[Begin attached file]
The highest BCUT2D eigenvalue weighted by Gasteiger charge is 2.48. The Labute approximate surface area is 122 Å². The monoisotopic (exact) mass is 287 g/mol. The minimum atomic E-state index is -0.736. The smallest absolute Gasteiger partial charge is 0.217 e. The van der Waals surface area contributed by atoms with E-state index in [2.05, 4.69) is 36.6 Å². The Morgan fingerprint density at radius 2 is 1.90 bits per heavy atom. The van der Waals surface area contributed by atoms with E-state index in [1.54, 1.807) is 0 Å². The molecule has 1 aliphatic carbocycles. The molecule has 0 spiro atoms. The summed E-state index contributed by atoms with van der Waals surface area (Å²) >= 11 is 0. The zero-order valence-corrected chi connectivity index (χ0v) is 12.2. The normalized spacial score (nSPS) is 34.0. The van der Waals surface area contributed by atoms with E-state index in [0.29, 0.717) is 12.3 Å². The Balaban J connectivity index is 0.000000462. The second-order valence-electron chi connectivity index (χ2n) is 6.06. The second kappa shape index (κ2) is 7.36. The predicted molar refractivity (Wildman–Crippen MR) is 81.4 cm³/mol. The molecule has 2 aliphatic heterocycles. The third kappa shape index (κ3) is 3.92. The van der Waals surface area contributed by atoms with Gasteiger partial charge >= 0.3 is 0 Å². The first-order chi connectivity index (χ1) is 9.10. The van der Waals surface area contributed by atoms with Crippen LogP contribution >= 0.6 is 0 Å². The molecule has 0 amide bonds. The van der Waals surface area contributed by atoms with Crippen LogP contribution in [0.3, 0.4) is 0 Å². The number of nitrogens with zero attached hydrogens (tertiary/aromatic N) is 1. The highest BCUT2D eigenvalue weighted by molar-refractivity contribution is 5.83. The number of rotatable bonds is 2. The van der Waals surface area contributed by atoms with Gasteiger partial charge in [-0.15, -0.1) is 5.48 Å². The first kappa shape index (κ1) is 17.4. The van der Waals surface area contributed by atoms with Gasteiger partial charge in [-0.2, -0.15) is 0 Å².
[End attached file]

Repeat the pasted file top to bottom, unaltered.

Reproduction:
The highest BCUT2D eigenvalue weighted by Gasteiger charge is 2.48. The Labute approximate surface area is 122 Å². The monoisotopic (exact) mass is 287 g/mol. The minimum atomic E-state index is -0.736. The smallest absolute Gasteiger partial charge is 0.217 e. The van der Waals surface area contributed by atoms with E-state index in [2.05, 4.69) is 36.6 Å². The Morgan fingerprint density at radius 2 is 1.90 bits per heavy atom. The van der Waals surface area contributed by atoms with E-state index in [1.54, 1.807) is 0 Å². The molecule has 1 aliphatic carbocycles. The molecule has 0 spiro atoms. The summed E-state index contributed by atoms with van der Waals surface area (Å²) >= 11 is 0. The zero-order valence-corrected chi connectivity index (χ0v) is 12.2. The normalized spacial score (nSPS) is 34.0. The van der Waals surface area contributed by atoms with E-state index in [0.29, 0.717) is 12.3 Å². The Balaban J connectivity index is 0.000000462. The second-order valence-electron chi connectivity index (χ2n) is 6.06. The second kappa shape index (κ2) is 7.36. The predicted molar refractivity (Wildman–Crippen MR) is 81.4 cm³/mol. The molecule has 2 aliphatic heterocycles. The third kappa shape index (κ3) is 3.92. The van der Waals surface area contributed by atoms with Gasteiger partial charge >= 0.3 is 0 Å². The first-order chi connectivity index (χ1) is 9.10. The van der Waals surface area contributed by atoms with Crippen LogP contribution >= 0.6 is 0 Å². The molecule has 0 amide bonds. The van der Waals surface area contributed by atoms with Crippen LogP contribution in [0.3, 0.4) is 0 Å². The number of nitrogens with zero attached hydrogens (tertiary/aromatic N) is 1. The highest BCUT2D eigenvalue weighted by molar-refractivity contribution is 5.83. The number of rotatable bonds is 2. The van der Waals surface area contributed by atoms with Gasteiger partial charge in [-0.15, -0.1) is 5.48 Å². The first kappa shape index (κ1) is 17.4. The van der Waals surface area contributed by atoms with Gasteiger partial charge in [-0.2, -0.15) is 0 Å².